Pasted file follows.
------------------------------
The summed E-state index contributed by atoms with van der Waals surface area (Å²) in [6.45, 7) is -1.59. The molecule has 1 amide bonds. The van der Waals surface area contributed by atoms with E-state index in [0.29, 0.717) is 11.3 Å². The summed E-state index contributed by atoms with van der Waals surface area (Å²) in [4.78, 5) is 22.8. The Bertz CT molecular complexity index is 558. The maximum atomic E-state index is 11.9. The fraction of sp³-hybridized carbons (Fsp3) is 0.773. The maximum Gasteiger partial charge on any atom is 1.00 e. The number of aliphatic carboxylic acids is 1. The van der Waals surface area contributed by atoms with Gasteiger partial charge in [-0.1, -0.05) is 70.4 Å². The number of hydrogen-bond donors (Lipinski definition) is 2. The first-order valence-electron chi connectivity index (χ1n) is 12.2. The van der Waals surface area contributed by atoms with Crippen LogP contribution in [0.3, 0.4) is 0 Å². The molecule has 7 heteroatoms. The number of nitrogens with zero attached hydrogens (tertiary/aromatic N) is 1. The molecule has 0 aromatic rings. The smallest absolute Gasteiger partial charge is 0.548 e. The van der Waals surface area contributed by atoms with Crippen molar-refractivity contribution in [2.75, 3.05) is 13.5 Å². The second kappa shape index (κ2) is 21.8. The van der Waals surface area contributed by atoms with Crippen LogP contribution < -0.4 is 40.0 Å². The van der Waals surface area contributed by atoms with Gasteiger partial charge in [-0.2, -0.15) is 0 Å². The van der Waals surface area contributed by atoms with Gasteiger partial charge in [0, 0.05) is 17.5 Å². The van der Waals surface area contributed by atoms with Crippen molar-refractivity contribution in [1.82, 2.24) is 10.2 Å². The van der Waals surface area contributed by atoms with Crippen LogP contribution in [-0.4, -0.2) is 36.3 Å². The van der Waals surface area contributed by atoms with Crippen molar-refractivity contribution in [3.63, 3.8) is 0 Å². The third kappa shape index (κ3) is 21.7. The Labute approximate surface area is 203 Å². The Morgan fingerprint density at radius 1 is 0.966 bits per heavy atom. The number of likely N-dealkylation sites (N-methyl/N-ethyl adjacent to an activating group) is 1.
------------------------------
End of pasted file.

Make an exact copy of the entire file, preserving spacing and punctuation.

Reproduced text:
The summed E-state index contributed by atoms with van der Waals surface area (Å²) in [6.45, 7) is -1.59. The molecule has 1 amide bonds. The van der Waals surface area contributed by atoms with E-state index in [0.29, 0.717) is 11.3 Å². The summed E-state index contributed by atoms with van der Waals surface area (Å²) in [4.78, 5) is 22.8. The Bertz CT molecular complexity index is 558. The maximum atomic E-state index is 11.9. The fraction of sp³-hybridized carbons (Fsp3) is 0.773. The maximum Gasteiger partial charge on any atom is 1.00 e. The number of aliphatic carboxylic acids is 1. The van der Waals surface area contributed by atoms with Gasteiger partial charge in [-0.1, -0.05) is 70.4 Å². The number of hydrogen-bond donors (Lipinski definition) is 2. The first-order valence-electron chi connectivity index (χ1n) is 12.2. The van der Waals surface area contributed by atoms with Crippen LogP contribution in [0.3, 0.4) is 0 Å². The molecule has 7 heteroatoms. The number of nitrogens with zero attached hydrogens (tertiary/aromatic N) is 1. The molecule has 0 aromatic rings. The smallest absolute Gasteiger partial charge is 0.548 e. The van der Waals surface area contributed by atoms with Crippen molar-refractivity contribution in [2.75, 3.05) is 13.5 Å². The second kappa shape index (κ2) is 21.8. The van der Waals surface area contributed by atoms with Crippen LogP contribution < -0.4 is 40.0 Å². The van der Waals surface area contributed by atoms with Gasteiger partial charge in [-0.2, -0.15) is 0 Å². The van der Waals surface area contributed by atoms with Gasteiger partial charge in [0, 0.05) is 17.5 Å². The van der Waals surface area contributed by atoms with Crippen molar-refractivity contribution in [1.82, 2.24) is 10.2 Å². The van der Waals surface area contributed by atoms with Crippen LogP contribution in [-0.4, -0.2) is 36.3 Å². The van der Waals surface area contributed by atoms with Crippen molar-refractivity contribution in [3.63, 3.8) is 0 Å². The third kappa shape index (κ3) is 21.7. The Labute approximate surface area is 203 Å². The Morgan fingerprint density at radius 1 is 0.966 bits per heavy atom. The number of likely N-dealkylation sites (N-methyl/N-ethyl adjacent to an activating group) is 1.